Can video games be therapeutic?

Psychologists say video games could be a cure for depression

Video games do not enjoy the best reputation: Especially so-called "shooting games" are often criticized because they are said to increase aggressiveness and have a high potential for addiction. But even harmless games like Tetris or Super Mario do not go down well with everyone - parents in particular are concerned about their children and want them to spend as little time as possible playing video games and instead do other things. Perhaps completely wrong. More and more researchers assume that video games can help children, adolescents and the elderly to cope with mental illness.

This should include classics like Tetris, popular shooters like Unreal Tournament, but also video games like Nevermind or Elude, which were explicitly developed as therapeutic measures.

Biofeedback helps patients control their emotions

Conventional psychotherapies do not always work in the case of depression or comparable illnesses, and adolescents do not always want to get involved in therapy in the first place. While they may find it difficult to confide in other people, they like to process their feelings with the help of video games. "Video games can be a good initial experience with therapeutic methods," explains Christiane Eichenberg, professor of psychosomatics at the Sigmund Freud University in Vienna, the "Süddeutsche Zeitung". In Nevermind, which was conceived as a therapy game by the developer Erin Reyonolds, the player is supposed to slip into the role of a traumatized patient in order to come to terms with his past in a surreal dream world - and to subject himself to a healing process.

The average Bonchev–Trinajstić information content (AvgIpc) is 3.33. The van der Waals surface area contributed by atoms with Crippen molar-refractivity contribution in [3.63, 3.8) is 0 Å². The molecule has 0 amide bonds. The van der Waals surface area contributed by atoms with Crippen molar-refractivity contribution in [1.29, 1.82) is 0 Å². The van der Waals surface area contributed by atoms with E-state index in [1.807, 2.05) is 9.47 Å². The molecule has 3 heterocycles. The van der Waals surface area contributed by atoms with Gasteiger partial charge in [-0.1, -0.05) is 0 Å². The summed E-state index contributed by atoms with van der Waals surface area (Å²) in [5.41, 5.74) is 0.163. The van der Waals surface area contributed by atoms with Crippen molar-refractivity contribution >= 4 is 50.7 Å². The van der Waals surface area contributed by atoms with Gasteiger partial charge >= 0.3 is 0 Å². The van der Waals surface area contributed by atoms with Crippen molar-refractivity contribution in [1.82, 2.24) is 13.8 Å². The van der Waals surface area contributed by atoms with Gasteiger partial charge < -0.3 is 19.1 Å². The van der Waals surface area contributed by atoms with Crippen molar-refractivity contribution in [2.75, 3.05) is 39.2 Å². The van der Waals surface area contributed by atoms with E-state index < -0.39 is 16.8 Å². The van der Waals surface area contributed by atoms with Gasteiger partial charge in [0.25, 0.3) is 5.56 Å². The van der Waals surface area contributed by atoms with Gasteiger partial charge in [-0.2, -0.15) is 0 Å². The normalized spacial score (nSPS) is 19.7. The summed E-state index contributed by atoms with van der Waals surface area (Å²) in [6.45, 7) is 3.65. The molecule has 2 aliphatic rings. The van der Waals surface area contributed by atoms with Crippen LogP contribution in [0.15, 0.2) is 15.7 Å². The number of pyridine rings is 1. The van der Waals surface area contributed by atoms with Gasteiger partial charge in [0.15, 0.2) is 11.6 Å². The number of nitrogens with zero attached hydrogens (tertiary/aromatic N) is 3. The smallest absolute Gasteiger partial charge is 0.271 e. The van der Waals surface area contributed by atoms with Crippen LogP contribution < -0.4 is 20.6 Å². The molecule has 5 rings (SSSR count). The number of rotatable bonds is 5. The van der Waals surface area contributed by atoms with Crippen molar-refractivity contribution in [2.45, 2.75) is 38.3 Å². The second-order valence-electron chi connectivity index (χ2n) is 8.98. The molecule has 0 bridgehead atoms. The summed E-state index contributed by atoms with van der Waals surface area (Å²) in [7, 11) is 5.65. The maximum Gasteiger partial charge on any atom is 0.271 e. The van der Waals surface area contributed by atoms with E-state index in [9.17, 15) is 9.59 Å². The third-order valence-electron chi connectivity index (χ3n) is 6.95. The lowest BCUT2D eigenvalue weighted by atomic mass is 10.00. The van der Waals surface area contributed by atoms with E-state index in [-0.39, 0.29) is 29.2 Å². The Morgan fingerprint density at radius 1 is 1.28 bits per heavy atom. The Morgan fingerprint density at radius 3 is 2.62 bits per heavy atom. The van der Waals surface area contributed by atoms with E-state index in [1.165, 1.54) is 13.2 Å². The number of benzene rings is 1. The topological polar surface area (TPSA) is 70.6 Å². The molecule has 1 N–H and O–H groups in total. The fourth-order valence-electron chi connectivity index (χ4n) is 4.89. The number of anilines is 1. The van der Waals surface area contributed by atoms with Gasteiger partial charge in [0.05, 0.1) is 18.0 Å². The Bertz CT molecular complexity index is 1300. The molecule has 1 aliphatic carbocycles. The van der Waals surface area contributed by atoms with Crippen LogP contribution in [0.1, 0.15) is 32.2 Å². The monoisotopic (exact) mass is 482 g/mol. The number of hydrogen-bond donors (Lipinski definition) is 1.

Games should be used in conjunction with therapy and should not replace them

Games without a specific healing intention, such as Tetris, can also help patients process events or improve their skills. Several studies have shown that video games can have a positive effect not only on the brain, but also on behavior towards others.

"Compared to children who do not play, those who spend about a third of their free time playing video games have more prosocial behavior and life satisfaction, as well as fewer behavioral and social problems and emotional insecurity," said Andrew K. Przybylski of Oxford -University.

It is not always advisable to play games like Nevermind alone without instruction. Reynolds warns that playing this type of game could overwhelm some people - making existing problems worse.

Younger players in particular should not play such games as the sole therapy, but rather as an accompaniment to inpatient therapy. One of the reasons for this is that younger players often tend to click their way through games without reading everything. In addition, it is better if the children do not know that it is a therapy-accompanying measure - without this notice the players would be far better received by the children, so the resulting successes are also greater. However, it is important that the children can identify with the main character.

Further studies are necessary to confirm the therapeutic success

However, so far there have been few studies of the positive effects of video games on the mentally ill. "Evaluations are expensive, so developers often do without them," says Eichenberg. The chances are good that something could change soon. A survey is said to have shown that 90 percent of psychotherapists could imagine using video games as a therapy method. This new therapeutic approach should not fail because of the enthusiasm of patients for video games - almost a third of the world's population is said to play video games regularly.